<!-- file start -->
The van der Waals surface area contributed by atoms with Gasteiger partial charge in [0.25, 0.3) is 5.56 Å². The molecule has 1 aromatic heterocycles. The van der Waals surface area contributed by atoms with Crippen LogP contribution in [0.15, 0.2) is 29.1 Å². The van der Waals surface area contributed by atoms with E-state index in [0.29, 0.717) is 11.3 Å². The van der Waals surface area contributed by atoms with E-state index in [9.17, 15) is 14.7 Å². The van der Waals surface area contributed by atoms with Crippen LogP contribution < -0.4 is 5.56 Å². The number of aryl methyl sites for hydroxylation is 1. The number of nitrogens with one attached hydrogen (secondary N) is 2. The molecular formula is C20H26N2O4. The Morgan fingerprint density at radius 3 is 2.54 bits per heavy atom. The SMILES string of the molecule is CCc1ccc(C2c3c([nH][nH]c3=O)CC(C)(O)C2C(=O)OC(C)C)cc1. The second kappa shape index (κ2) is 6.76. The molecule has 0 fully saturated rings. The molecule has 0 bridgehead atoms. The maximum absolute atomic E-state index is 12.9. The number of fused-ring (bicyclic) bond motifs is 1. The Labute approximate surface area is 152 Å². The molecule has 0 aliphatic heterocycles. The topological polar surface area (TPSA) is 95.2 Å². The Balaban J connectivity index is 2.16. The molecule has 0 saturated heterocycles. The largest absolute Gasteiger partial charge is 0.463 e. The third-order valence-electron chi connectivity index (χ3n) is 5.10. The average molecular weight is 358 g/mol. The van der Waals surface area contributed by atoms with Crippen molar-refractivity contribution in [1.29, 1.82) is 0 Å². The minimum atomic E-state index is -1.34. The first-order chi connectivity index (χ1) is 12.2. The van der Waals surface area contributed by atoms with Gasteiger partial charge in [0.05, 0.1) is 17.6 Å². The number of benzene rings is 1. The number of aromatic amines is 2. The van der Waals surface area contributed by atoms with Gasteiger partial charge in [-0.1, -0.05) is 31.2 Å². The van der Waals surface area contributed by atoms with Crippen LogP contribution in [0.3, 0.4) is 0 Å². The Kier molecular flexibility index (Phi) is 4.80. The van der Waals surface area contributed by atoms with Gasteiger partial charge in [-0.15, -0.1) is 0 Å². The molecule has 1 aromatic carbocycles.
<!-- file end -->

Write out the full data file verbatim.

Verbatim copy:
The van der Waals surface area contributed by atoms with Gasteiger partial charge in [0.25, 0.3) is 5.56 Å². The molecule has 1 aromatic heterocycles. The van der Waals surface area contributed by atoms with Crippen LogP contribution in [0.15, 0.2) is 29.1 Å². The van der Waals surface area contributed by atoms with E-state index in [0.29, 0.717) is 11.3 Å². The van der Waals surface area contributed by atoms with E-state index in [9.17, 15) is 14.7 Å². The van der Waals surface area contributed by atoms with Crippen LogP contribution < -0.4 is 5.56 Å². The number of aryl methyl sites for hydroxylation is 1. The number of nitrogens with one attached hydrogen (secondary N) is 2. The molecular formula is C20H26N2O4. The Morgan fingerprint density at radius 3 is 2.54 bits per heavy atom. The SMILES string of the molecule is CCc1ccc(C2c3c([nH][nH]c3=O)CC(C)(O)C2C(=O)OC(C)C)cc1. The second kappa shape index (κ2) is 6.76. The molecule has 0 fully saturated rings. The molecule has 0 bridgehead atoms. The maximum absolute atomic E-state index is 12.9. The number of fused-ring (bicyclic) bond motifs is 1. The Labute approximate surface area is 152 Å². The molecule has 0 aliphatic heterocycles. The topological polar surface area (TPSA) is 95.2 Å². The Balaban J connectivity index is 2.16. The molecule has 0 saturated heterocycles. The largest absolute Gasteiger partial charge is 0.463 e. The third-order valence-electron chi connectivity index (χ3n) is 5.10. The average molecular weight is 358 g/mol. The van der Waals surface area contributed by atoms with Crippen molar-refractivity contribution in [1.29, 1.82) is 0 Å². The minimum atomic E-state index is -1.34. The first-order chi connectivity index (χ1) is 12.2. The van der Waals surface area contributed by atoms with Gasteiger partial charge in [0.05, 0.1) is 17.6 Å². The number of benzene rings is 1. The number of aromatic amines is 2. The van der Waals surface area contributed by atoms with Gasteiger partial charge in [-0.1, -0.05) is 31.2 Å². The van der Waals surface area contributed by atoms with Crippen LogP contribution in [0.3, 0.4) is 0 Å². The Kier molecular flexibility index (Phi) is 4.80. The van der Waals surface area contributed by atoms with Gasteiger partial charge in [-0.15, -0.1) is 0 Å². The molecule has 1 aromatic carbocycles.